Recap: I arrived in Oman and checked into the Crowne Plaza Hotel in Muscat (review in last post)
Breakfast review: A quick shower later, I headed down to a lavish breakfast spread. An entire table was dedicated to different types of cheese which were placed along with some grapes. Placed on an adjacent table was a tray filled with chunks of ice and jugs of fruit juices kept atop it. Cereal, crossiants and nuts lined the rest of the table. A counter where you could order an omlette (Spanish omlettes are my favorite) and a couple of items from the South Indian cuisine formed the end of the buffet. Recommendation to sit where you have a really nice view of the scenery outside.
Grand Qaboos Mosque: The group and I headed down to the Grand Qaboos Mosque after breakfast with the girls/women wearing modest clothing and a scarf draped over our heads. When I had read about us doing a “mosque tour” on our schedule, I always pictured a tiny mosque and wondered if we were riding out all the way here for a 15 minute tour. I have visited a lot of countries but have never really visited many mosque and esepecially not as large as this one.
In order to get to the mosque we needed to pass a seemingly endless number of corridors that had arches bordered with Arabic calligraphy and/or beautiful architecture.
This one was the first arch we passed through to get inside the main area of the mosque.
Weather update: It was really hot and I was wearing a black scarf which made me really uncomfortable and itchy.
The tour guide was giving us quick facts about the mosque but I was too busy admiring the mosque to notice. The mosque was surrounded by greenery on all sides and the walkways were incorporated in such a way that we were walking alongside tiny fountains with beautiful flowers along the edges of the stone steps to the mosque.
The mosque doesn’t seem like it is huge but it is gigantic and built with a lot of imported material from India (#represent).
The mosque also had a lot of beautiful chandeliers around the different segments of the mosque which were breathtaking to look at.
The carpets were peacock blue and the architecture was also varying shades of blue giving off a serene vibe.
A tip for future travellers: Always wear socks if you go visit in the summer because you are required to take off your footwear when you enter some areas of the mosque and the ground BURNS the soles of your feet.
The inner courtyard where prayers are held for occasionally
The tour took us approximately 2 hours which was not even close to what I had expected and by the time we were done, we were sweaty and exhausted because we actually had to walk a lot to look at all the different corridors/arches/architecture/prayer areas.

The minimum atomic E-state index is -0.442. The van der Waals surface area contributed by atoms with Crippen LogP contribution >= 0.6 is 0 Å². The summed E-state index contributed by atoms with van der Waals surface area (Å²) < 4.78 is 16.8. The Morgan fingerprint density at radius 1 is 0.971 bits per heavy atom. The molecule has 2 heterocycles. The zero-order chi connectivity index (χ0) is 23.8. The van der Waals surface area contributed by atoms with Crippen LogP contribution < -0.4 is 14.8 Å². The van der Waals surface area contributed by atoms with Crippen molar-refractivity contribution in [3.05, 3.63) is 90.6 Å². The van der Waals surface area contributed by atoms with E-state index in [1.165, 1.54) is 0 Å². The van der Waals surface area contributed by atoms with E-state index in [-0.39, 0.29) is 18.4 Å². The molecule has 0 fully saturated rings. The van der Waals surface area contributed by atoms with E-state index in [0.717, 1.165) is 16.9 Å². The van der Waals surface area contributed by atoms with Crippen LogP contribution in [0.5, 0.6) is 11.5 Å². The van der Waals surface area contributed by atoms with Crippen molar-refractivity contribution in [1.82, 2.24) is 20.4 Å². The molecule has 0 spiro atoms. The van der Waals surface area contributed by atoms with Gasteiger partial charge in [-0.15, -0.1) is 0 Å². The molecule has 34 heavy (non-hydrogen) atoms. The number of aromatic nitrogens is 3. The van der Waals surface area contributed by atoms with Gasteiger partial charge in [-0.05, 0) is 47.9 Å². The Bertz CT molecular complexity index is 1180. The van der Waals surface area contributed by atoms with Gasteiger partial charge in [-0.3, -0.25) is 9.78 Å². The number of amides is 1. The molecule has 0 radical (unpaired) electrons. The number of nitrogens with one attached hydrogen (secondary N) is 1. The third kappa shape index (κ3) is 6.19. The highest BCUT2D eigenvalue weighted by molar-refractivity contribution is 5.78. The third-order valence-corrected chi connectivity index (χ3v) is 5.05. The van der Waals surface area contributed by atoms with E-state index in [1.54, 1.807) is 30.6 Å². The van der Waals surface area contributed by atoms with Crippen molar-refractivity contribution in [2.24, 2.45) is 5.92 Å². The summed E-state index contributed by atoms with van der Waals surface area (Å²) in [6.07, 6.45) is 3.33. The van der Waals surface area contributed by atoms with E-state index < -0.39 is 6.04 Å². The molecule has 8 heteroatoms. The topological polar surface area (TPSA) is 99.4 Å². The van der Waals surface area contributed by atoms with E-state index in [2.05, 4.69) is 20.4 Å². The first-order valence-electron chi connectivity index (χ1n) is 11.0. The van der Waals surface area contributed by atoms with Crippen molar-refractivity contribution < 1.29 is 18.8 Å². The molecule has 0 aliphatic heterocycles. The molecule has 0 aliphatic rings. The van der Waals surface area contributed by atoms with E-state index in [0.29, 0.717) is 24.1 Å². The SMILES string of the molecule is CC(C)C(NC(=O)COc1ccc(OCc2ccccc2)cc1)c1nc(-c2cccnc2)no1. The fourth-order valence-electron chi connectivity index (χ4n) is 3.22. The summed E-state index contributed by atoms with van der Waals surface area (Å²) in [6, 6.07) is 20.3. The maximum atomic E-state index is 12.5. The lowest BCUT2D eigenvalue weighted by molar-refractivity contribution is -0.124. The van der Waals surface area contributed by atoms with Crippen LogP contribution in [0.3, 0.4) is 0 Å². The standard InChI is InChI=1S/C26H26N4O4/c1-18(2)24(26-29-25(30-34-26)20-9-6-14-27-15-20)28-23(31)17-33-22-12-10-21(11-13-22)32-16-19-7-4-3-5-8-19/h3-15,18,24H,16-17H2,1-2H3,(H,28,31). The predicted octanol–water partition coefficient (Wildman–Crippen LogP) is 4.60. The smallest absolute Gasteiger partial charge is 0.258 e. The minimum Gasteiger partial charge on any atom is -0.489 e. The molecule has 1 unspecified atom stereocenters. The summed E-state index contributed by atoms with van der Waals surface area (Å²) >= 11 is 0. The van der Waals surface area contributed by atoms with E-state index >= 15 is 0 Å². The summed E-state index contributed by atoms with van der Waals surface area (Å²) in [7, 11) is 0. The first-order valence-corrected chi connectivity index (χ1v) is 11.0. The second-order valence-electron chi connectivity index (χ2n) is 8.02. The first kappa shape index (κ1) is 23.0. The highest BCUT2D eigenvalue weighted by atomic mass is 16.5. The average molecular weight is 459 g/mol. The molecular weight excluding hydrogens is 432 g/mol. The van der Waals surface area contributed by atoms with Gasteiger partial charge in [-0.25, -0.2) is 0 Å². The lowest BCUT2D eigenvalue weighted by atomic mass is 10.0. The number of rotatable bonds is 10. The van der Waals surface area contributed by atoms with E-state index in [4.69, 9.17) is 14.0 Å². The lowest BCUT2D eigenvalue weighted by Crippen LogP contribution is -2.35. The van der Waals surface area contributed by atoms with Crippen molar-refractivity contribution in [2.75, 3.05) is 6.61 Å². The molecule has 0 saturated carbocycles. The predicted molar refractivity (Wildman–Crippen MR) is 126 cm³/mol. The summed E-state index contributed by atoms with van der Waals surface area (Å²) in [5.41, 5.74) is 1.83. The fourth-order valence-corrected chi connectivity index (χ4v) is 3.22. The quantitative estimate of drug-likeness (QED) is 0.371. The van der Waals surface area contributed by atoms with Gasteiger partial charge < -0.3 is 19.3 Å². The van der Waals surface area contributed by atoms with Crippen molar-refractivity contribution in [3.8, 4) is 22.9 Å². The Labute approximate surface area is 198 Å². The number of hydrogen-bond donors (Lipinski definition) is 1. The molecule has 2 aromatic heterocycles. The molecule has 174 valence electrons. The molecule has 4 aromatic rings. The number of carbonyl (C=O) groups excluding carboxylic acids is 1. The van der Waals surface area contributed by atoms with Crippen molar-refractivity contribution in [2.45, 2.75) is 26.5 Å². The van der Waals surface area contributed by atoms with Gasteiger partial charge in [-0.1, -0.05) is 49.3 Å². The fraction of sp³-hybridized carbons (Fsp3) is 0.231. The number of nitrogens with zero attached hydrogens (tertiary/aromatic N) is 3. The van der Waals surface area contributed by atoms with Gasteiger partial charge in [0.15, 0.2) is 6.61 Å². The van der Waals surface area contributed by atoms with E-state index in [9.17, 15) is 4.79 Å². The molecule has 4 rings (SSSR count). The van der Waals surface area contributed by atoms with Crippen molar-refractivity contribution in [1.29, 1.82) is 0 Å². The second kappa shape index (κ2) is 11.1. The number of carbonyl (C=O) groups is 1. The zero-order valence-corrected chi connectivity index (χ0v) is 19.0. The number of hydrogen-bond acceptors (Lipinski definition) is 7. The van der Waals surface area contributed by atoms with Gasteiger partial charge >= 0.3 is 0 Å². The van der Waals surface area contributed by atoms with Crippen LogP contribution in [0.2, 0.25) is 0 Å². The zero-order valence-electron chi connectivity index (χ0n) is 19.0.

Our tired faces in front of the mosque
Roundtable conference with Hakim Al Maameri, Dr. Harith and Mr. Riad: The main reason we went to the trip is to learn about the conflict between Oman and Zanzibar and the perspectives regarding what actually happened during those events. After a quick shower/change of clothes, we headed down to the conference room where we had notepads and bottles of water laid out in front of us. Turns out we didn’t actually even need those because what they had to say was very interesting and we had a lot of questions to ask. I can’t really write about what they had to say at the moment because it would be a mini-essay in itself. However, I am willing to write about it if I’m interested to or if someone else is interested in hearing about it.
Lunch: The thing about staying at the seafront (aka the Corniche) was that when you walked downhill/ took the bus, there were plenty of cutesy food joints to eat at. There was also a really huge Starbucks cafe for all those people who have caffeine running in their blood. We took the bus to this small area located near the seaside which has a lot of food joints clustered together. We choose a restuarant called ‘Slider Station’ (totally Omani. Jk) and ended up eating lunch there.
It was a buzzing place with loud music and young people. I ordered the crispy chicken slider as well as the dangerous chicken slider (which could definitely do with more spice considering its name)
Dinner: We went to this traditional looking hotel with antique decor and majlis seating (which means you’re seated on the floor on red cushions) called for traditional Omani food (for real this time). About 25 mins away from our hotel with minimal traffic. I had lentil soup with parathas (which they kept calling bread), 4 glasses of mango juice (yea I know) and cooked lamb in rice with yoghurt.
The lentil soup in my mind was not really good because we have something similar in India called daal and we eat it with rice so I wasn’t really feeling it. Also, there was a complimentary drink which looked like foggy water and I was informed that it was rose water (?). I didn’t really like that one too.
Since me and a couple of the other missed 3 days of Oman, we missed going to the Souq to check it out or buy souvenirs. A Georgetown alumni who was an Omani offered to take us there but we learned it was closed.
So instead, me and 2 more people decided to take a walk downhill (it was still hot at night which was extremely stiffling) and we went to a homely cafe called Tche Tche where I wolfed down a brownie and ice cream (all that walking made me hungry, alright?). Also best part about the restaurant: free wifi!
I slept soundly.
Comments and post about what you liked, didn’t like or what you would like to know more about!